Posted by Mr. George P. McLeer, Jr., Apr 18, 2014

George Patrick McLeer George Patrick McLeer

As we sat down with our Congressmen this past March during National Arts Advocacy Day, one message kept coming out of my mouth, “In my community, we don't just 'fund' the arts, we use the arts.” I didn't arrive in Washington with that phrase in my mind. I didn't even think about it until after our “advocacy sessions,” the day before we visited Capitol Hill.

What alarms me the most about our annual trek to Capitol Hill is that our ask never seems to change— “We would like our Representative/Senator to support funding the NEA/Arts Education at this specific level.” We mention the ability to leverage the arts for economic impact, improve education, and make our lives more fulfilling, but at the end of the day we ask for money—either from the federal government or private citizens via tax policy shifts.

We need to stop asking for money and instead ask for a new vantage point.

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Contextual Marketing: There's a New King in Town

Posted by Mr. David M. Dombrosky, Oct 19, 2015

Context is king.  I know, I know.  You thought content was king. Nope, it’s context.

It’s an honest mistake.  Content is incredibly important to arts marketing.  But context makes sure that we’re getting the right message (and content) to the right patrons via the right medium at the right time.

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Why should you attend the Arts Education and Advocacy Preconference?

Posted by Mr. Jeff M. Poulin, May 13, 2014

Jeff Poulin Jeff Poulin

Americans for the Arts has long been a national leader in the arts in America. For decades, the organization, too, has been involved in the advocacy of the inclusion of the arts as part of a quality education for all students in the United States.  Today, we work to ensure that all Americans have access to quality arts education in school, out of school, and throughout adulthood.

What makes this possible, you ask?

My answer: when people who care about arts education speak up and are heard.

The Arts Education Council of Americans for the Arts has crafted an event to help people like you from across the country build the skills necessary to speak up (advocate) and be heard (by elected officials, decision makers, the media or whoever you like!)

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Winning the Talent War

Posted by Mr. Damian Bazadona, Oct 20, 2015

Every empty seat in a theatre isn't simply lost revenue; it's a lost opportunity to tackle one of the biggest challenges we can expect to face in the arts and culture business today - talent development.

I am not an expert by any means on the process or state of arts funding in America, but I can clearly see the dysfunction in our government at all levels. In today’s education system, there is a significant lack of equity regarding access to a quality arts education, often due to the location of the school.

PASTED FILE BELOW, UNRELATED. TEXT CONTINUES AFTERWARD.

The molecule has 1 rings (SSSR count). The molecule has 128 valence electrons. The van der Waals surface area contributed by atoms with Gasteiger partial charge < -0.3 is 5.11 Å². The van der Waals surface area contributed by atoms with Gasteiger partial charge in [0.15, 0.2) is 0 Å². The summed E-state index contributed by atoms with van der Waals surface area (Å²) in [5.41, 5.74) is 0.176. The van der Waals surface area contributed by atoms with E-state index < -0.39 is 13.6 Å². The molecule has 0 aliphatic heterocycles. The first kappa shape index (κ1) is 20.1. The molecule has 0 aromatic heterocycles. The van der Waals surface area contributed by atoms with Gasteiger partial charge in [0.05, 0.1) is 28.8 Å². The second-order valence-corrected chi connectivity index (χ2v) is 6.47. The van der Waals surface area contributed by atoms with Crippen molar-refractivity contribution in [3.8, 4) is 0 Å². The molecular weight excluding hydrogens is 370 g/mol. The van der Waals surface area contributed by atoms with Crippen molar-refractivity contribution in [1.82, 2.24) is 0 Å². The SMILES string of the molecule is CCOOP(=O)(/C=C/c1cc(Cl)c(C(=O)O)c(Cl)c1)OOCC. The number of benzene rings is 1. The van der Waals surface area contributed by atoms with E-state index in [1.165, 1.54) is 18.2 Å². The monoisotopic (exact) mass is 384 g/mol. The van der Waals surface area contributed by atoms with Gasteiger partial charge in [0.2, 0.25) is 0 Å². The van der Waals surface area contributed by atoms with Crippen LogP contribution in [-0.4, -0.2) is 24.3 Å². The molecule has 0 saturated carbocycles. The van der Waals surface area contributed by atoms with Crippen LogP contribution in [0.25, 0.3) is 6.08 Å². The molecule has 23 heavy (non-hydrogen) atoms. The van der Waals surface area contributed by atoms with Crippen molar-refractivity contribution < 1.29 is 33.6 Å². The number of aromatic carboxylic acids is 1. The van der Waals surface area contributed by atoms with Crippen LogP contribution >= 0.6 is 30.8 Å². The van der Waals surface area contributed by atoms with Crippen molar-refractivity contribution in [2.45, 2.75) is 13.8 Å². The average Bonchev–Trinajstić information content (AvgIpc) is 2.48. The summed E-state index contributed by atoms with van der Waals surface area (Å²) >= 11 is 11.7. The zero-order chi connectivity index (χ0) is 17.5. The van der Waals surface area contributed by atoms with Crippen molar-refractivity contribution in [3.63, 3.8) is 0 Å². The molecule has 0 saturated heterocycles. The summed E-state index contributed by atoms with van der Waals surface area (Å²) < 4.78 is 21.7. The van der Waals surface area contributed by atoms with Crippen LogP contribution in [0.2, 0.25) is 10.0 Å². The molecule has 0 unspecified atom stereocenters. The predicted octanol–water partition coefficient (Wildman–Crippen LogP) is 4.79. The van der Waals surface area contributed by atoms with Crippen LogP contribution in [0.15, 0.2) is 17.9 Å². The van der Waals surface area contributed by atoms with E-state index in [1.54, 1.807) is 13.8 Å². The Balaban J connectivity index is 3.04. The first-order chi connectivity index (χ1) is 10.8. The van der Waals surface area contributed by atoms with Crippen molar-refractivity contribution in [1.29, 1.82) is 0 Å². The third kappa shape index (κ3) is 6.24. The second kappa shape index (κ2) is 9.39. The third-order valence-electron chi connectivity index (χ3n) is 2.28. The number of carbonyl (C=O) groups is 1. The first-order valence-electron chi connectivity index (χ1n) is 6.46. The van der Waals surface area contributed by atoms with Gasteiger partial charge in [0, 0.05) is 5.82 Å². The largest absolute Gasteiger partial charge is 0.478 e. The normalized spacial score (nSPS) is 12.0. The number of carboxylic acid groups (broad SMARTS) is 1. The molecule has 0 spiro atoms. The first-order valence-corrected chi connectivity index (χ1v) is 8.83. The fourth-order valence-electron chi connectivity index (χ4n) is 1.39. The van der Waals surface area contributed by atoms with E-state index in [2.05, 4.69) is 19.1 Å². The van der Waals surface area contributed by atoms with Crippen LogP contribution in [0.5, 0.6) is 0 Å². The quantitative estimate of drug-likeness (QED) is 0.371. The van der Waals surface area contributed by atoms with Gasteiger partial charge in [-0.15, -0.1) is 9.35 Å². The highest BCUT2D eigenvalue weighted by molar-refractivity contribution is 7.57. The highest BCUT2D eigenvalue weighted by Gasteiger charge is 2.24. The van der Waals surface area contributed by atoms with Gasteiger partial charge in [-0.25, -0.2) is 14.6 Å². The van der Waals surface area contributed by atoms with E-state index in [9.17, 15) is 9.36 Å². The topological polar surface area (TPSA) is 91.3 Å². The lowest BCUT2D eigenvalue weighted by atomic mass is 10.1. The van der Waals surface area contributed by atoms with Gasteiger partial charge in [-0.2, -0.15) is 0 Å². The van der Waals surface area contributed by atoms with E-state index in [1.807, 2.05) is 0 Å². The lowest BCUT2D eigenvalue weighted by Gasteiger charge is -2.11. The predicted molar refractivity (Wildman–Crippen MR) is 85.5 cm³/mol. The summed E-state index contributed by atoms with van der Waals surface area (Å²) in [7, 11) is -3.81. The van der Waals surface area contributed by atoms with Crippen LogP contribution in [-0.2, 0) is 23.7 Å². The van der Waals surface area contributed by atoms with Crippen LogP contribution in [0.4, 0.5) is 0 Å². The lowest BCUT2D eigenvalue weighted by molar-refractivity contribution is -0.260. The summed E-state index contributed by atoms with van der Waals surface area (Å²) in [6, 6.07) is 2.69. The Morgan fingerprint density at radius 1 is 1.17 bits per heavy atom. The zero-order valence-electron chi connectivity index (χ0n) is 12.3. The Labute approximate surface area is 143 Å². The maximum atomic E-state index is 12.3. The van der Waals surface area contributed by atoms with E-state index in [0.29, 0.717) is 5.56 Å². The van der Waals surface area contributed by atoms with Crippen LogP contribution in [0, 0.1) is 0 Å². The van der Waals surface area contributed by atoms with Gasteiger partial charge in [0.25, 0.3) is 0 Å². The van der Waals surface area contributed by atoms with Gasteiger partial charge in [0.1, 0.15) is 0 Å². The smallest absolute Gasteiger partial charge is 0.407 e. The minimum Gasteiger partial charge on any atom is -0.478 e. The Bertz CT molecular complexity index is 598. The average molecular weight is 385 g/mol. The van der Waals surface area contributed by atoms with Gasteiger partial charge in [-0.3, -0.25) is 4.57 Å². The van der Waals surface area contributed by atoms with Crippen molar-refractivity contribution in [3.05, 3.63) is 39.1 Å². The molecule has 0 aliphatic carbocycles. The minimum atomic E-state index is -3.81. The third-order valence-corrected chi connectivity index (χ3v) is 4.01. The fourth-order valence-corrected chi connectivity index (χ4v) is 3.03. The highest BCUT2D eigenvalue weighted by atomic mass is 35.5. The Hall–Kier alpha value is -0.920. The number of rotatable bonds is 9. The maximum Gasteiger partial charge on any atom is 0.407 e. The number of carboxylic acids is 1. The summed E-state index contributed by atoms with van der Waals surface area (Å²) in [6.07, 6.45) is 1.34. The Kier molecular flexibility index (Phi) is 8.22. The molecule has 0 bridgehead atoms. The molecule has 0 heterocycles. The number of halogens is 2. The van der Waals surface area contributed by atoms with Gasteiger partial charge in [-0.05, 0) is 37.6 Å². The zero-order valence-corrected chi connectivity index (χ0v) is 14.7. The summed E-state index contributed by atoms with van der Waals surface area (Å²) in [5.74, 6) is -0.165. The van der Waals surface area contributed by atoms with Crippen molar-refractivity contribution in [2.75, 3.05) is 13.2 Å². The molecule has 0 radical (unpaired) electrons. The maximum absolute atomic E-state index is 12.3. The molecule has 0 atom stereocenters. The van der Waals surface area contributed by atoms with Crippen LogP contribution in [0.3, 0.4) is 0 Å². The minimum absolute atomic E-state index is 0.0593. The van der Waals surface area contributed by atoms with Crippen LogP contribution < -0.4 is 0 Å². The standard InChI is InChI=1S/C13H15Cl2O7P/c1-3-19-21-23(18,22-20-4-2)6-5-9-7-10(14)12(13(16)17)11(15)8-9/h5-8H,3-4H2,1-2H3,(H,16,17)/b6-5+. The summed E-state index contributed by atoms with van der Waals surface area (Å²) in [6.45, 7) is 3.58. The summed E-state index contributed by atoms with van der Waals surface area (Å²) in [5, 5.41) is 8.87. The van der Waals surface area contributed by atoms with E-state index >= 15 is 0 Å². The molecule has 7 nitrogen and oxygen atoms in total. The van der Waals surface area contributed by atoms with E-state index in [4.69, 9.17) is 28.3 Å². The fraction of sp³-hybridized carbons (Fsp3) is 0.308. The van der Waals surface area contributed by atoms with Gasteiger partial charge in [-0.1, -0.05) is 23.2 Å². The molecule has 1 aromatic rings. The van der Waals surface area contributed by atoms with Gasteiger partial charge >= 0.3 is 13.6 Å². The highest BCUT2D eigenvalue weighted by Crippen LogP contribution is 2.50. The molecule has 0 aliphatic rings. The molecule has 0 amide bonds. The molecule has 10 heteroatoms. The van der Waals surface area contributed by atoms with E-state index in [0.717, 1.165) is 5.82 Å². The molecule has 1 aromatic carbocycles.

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It Was TOO Short!

Posted by Ms. Norie Sato, Jun 24, 2014

Norie Sato receiving the 2014 Public Art Network Award at Annual Convention Norie Sato receiving the 2014 Public Art Network Award at Annual Convention

The Nashville PAN Preconference has come and gone, sniff sniff, I miss seeing everyone already. I was thrilled to be able to speak to so many of you and to be with smart, hard working people in the field. The PAN preconference is such a great time to reconnect with old colleagues and meet new people as well as to learn. And so many issues and things to learn just to keep up or to innovate do not fit into the time we had. A special thanks to those who worked so hard for us to organize the conference.

But in the spirit of constructive feedback and reflections back on the precon, I offer the following:

1)  The Preconference is TOO short. We had essentially only 1 day. 2 panel session slots do not give us enough time for the various issues that need covering. At least another half day would have allowed us at least another session slot to allow for some more breadth and depth would truly be desirable. The Nashville team worked hard to showcase their city…and maybe we (I) could have spent more time in it, as well.

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Your users are telling you so much. Are you listening?

Posted by Mr. Yosaif Cohain, Oct 20, 2015

Your users are telling you that your website is broken. They’re telling you what content they like and what they don’t. They tell you who they are and what they need. They’re even telling you how to prioritize your web initiatives. You have their stories and the ability to listen to them. Those stories, of course, are contained in your data.

Web analytics is often defined and accepted as measurement and reporting – numbers that tell us about traffic volumes and website performance. Although measurement is one of the more powerful components of digital (the ability to cheaply measure things in fine detail, with high accuracy, and in a real-time basis should not be overlooked), that on its own does not define analytics.

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